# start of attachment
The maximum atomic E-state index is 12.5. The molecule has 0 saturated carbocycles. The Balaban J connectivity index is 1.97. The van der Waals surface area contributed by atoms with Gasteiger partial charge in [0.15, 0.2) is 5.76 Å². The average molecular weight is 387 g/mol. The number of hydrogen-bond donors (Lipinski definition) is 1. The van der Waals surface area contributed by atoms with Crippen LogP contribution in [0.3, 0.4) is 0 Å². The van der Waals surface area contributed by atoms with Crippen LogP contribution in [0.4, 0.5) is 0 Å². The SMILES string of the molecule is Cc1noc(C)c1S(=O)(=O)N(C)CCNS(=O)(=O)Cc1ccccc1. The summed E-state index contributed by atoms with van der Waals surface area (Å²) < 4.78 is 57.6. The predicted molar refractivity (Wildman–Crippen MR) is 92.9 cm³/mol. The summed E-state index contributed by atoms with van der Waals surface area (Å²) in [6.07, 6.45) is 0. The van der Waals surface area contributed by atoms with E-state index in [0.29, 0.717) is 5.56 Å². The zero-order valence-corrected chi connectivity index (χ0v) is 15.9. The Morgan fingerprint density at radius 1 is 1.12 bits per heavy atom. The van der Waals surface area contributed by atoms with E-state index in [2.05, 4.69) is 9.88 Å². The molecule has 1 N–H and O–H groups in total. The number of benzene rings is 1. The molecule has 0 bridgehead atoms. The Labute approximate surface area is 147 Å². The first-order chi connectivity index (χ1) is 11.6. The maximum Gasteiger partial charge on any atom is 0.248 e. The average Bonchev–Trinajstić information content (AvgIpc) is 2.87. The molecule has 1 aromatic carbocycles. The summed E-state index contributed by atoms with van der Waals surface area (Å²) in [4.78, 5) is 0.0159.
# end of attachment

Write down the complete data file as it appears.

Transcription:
The maximum atomic E-state index is 12.5. The molecule has 0 saturated carbocycles. The Balaban J connectivity index is 1.97. The van der Waals surface area contributed by atoms with Gasteiger partial charge in [0.15, 0.2) is 5.76 Å². The average molecular weight is 387 g/mol. The number of hydrogen-bond donors (Lipinski definition) is 1. The van der Waals surface area contributed by atoms with Crippen LogP contribution in [0.3, 0.4) is 0 Å². The van der Waals surface area contributed by atoms with Crippen LogP contribution in [0.4, 0.5) is 0 Å². The SMILES string of the molecule is Cc1noc(C)c1S(=O)(=O)N(C)CCNS(=O)(=O)Cc1ccccc1. The summed E-state index contributed by atoms with van der Waals surface area (Å²) < 4.78 is 57.6. The predicted molar refractivity (Wildman–Crippen MR) is 92.9 cm³/mol. The summed E-state index contributed by atoms with van der Waals surface area (Å²) in [6.07, 6.45) is 0. The van der Waals surface area contributed by atoms with E-state index in [0.29, 0.717) is 5.56 Å². The zero-order valence-corrected chi connectivity index (χ0v) is 15.9. The Morgan fingerprint density at radius 1 is 1.12 bits per heavy atom. The van der Waals surface area contributed by atoms with E-state index in [2.05, 4.69) is 9.88 Å². The molecule has 1 N–H and O–H groups in total. The number of benzene rings is 1. The molecule has 0 bridgehead atoms. The Labute approximate surface area is 147 Å². The first-order chi connectivity index (χ1) is 11.6. The maximum Gasteiger partial charge on any atom is 0.248 e. The average Bonchev–Trinajstić information content (AvgIpc) is 2.87. The molecule has 1 aromatic carbocycles. The summed E-state index contributed by atoms with van der Waals surface area (Å²) in [4.78, 5) is 0.0159.